Oilfield startup Collaborative Energy Services Inc. (CoEnergy) announced this week it has acquired two oilfield service companies operating in Canada and the United States, and several pieces of oilfield equipment.
CoEnergy, which launched in January 2017, describes itself as an “integrated, turn-key service company targeting the entire life cycle of oil and gas wells,” focused on Western Canada and the Permian, Eagle Ford and Midland basins in Texas.
With these acquisition, CoEnergy now has seven full service rig packages, five rod rigs and specialized wireline, cementing, pumping and transport components and has entered into agreements to purchase additional well servicing equipment.
The company has secured funding through two private placements totalling $4.5 million and a capital financing facility of up to $10 million with Maynbridge Capital of Vancouver, B.C.
CoEnergy's president and CEO Darryl Wilson brings 37 years of oil and gas service industry experience to this venture. He has founded two oilfield service companies: Central Alberta Well Services Corp., which he led from 2005 until 2010; and the contract drilling, well servicing company, CASA Energy Services Corp. (from 2010 to 2015).
Here is what Wilson had to say in an email to JWN about the launch of CoEnergy.
What opportunities do you see for CoEnergy at a time when the services industry continues to consolidate and there is only a tepid oil and gas recovery underway?
In the Western Canadian Sedimentary Basin, the industry is focused on workovers and abandonments, with 80 per cent of current service rig utilization (as of 2016), $30.6 billion of deemed liabilities in Alberta, 82,004 inactive wells in Alberta and 7,921 forecast to become inactive.
It takes an average $100,000-plus to abandon a well, and industry and the provincial governments are making solid commitments to solving the abandonment issue.
Also, the Cardium, Montney, Duvernay, Viking and Mannville formations will continue to be some of the most active plays in 2017.
In Texas, drilling activity is increasingly concentrated in the Permian Basin, which extends beneath an area approximately 250 miles wide and 300 miles long. The Permian holds nearly as many active oil rigs of the rest of the U.S. combined (onshore and offshore).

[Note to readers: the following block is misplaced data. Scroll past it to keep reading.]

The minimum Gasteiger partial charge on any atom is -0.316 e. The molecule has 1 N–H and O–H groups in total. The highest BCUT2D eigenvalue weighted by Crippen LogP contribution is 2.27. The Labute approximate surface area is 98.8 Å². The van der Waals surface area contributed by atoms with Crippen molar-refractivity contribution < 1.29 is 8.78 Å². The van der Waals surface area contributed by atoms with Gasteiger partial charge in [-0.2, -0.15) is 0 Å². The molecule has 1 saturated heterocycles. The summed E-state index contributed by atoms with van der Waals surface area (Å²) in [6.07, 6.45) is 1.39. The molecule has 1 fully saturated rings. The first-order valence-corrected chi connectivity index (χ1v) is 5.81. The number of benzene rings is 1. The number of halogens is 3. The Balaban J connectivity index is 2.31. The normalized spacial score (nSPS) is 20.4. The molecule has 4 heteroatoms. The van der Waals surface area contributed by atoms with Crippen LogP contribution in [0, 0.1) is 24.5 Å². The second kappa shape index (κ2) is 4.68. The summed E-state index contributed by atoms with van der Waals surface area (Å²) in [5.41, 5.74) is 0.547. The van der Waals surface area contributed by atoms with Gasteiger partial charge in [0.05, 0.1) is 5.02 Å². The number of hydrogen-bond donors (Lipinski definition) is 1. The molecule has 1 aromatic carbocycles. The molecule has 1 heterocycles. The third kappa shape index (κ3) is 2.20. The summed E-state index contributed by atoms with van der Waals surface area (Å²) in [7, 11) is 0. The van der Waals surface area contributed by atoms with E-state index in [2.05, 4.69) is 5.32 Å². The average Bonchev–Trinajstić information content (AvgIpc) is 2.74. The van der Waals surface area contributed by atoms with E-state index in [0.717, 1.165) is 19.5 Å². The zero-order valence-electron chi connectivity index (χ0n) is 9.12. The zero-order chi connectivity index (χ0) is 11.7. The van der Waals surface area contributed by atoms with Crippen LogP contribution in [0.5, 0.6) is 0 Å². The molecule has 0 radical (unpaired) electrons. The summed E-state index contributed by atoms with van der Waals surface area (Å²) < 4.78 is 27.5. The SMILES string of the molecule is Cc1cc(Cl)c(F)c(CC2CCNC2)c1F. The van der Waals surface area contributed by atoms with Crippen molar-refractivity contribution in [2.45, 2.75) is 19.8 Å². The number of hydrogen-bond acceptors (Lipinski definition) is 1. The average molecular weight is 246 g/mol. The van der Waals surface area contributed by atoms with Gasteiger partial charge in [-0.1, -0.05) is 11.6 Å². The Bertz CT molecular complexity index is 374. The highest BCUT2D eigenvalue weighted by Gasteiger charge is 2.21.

The Wolfcamp shale in the Midland Basin portion of Texas' Permian Basin province contains an estimated 20 billion bbls of oil, 16 Tcf of natural gas, and 1.6 billion bbls of NGLs.
Tackling both the U.S. and Canadian markets simultaneously seems ambitious for a startup. What is your strategy?
We have been very conservative in our acquisition targets. Both companies have been well established in Canada and the U.S. We have current demand for additional services from many of the major producers in the U.S.
Currently, there is a demand for Canadian rigs and rig technology and Canadian crews. The U.S. market provides full-year cash flows and service rig utilization that is closer to the wellhead completions and workovers. Rod Rigs, old service equipment in Canada, looks to become a big growth opportunity as a new service offering in Texas, Oklahoma and New Mexico.
In Canada we want to focus on rolling out our integrated, turn-key project approach to abandonments. Service rig utilization in Canada has mostly been focused on workovers and abandonments. We will be mobilizing two additional service rigs and rod rigs to the US during the Canadian spring break up period.
What are your next steps?
Immediately, it is to have our service and rod rigs meet the demand with large producers operating in the Permian and Eagle Ford basins in Texas.
Also to immediately to roll out our CoEnergy Abandonment POD: a complete grouping of equipment that can do the entire job. So it's an integrated, turn-key abandonment offering in Alberta, BC, and Saskatchewan.
We're also currently looking for new acquisitions and equipment purchases that will provide accretive growth for shareholders, strengthen our dual operations base, build on our current fleet and broaden our equipment services offering.
Finally, we're looking for near-future financing to accomplish larger corporate growth goals.
Can you discuss access to capital?
Unfortunately, as a start up, access to capital is very difficult due to the uncertainty in the industry. Traditional banking is basically unavailable.
Investors are very conservative, so you have to revisit your personal contacts, individual investors that you have done well for in the past and people who believe in you and the team you have put together.
Will you be able to get the money you need?
Yes, we have ample opportunity for future growth with our current investment portfolio and agreements with our banking institutions.
Are their opportune equipment purchases to be made in this economic climate?
Yes, we are working on several acquisition opportunities.
Unfortunately, due to the current economics for many well-established companies and the uncertainty and restrictions that have been put in place by lending facilities, even service companies that have the initiative and drive to move forward are unable to do so.
These are the companies that we are in discussions with, along with their lenders, to ensure an economical and prosperous solution is made for all.
Lastly, what is your biggest challenge in getting this venture up and running?
Access to available capital to take advantage of current market conditions to provide growth.
Hopefully the investment community will wake up from the slump and take the risk in a new company with a great track record and enjoy the benefits.
If not, we will just continue to do it on our own.